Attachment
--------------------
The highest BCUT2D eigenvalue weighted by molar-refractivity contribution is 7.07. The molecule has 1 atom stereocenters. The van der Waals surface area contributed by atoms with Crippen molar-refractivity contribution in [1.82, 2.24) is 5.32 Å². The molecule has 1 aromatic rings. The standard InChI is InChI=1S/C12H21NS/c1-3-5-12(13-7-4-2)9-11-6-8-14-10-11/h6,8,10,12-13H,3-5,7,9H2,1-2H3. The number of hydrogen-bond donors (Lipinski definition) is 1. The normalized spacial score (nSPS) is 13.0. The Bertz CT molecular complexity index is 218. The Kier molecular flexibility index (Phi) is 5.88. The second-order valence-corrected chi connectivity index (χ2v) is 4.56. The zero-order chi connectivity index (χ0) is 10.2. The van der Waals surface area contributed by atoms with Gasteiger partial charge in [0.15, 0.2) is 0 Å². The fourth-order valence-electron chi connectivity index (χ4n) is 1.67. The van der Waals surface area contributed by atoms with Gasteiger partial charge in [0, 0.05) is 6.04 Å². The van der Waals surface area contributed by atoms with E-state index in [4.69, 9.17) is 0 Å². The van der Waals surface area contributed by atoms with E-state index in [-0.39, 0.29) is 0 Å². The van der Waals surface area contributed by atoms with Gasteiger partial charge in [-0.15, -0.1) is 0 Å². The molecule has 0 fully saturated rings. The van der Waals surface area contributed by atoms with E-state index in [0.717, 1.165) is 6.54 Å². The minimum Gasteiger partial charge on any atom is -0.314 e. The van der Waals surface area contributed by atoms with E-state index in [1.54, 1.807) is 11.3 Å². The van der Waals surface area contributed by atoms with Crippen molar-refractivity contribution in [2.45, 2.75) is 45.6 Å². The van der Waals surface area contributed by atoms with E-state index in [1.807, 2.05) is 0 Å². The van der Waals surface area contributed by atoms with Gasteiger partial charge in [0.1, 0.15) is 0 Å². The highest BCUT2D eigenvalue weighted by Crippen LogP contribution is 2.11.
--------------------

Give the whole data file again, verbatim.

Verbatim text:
The highest BCUT2D eigenvalue weighted by molar-refractivity contribution is 7.07. The molecule has 1 atom stereocenters. The van der Waals surface area contributed by atoms with Crippen molar-refractivity contribution in [1.82, 2.24) is 5.32 Å². The molecule has 1 aromatic rings. The standard InChI is InChI=1S/C12H21NS/c1-3-5-12(13-7-4-2)9-11-6-8-14-10-11/h6,8,10,12-13H,3-5,7,9H2,1-2H3. The number of hydrogen-bond donors (Lipinski definition) is 1. The normalized spacial score (nSPS) is 13.0. The Bertz CT molecular complexity index is 218. The Kier molecular flexibility index (Phi) is 5.88. The second-order valence-corrected chi connectivity index (χ2v) is 4.56. The zero-order chi connectivity index (χ0) is 10.2. The van der Waals surface area contributed by atoms with Gasteiger partial charge in [0.15, 0.2) is 0 Å². The fourth-order valence-electron chi connectivity index (χ4n) is 1.67. The van der Waals surface area contributed by atoms with Gasteiger partial charge in [0, 0.05) is 6.04 Å². The van der Waals surface area contributed by atoms with E-state index in [4.69, 9.17) is 0 Å². The van der Waals surface area contributed by atoms with E-state index in [-0.39, 0.29) is 0 Å². The van der Waals surface area contributed by atoms with Gasteiger partial charge in [-0.15, -0.1) is 0 Å². The molecule has 0 fully saturated rings. The van der Waals surface area contributed by atoms with E-state index in [0.717, 1.165) is 6.54 Å². The minimum Gasteiger partial charge on any atom is -0.314 e. The van der Waals surface area contributed by atoms with E-state index in [1.54, 1.807) is 11.3 Å². The van der Waals surface area contributed by atoms with Crippen molar-refractivity contribution in [2.45, 2.75) is 45.6 Å². The van der Waals surface area contributed by atoms with E-state index in [1.807, 2.05) is 0 Å². The van der Waals surface area contributed by atoms with Gasteiger partial charge in [0.1, 0.15) is 0 Å². The highest BCUT2D eigenvalue weighted by Crippen LogP contribution is 2.11.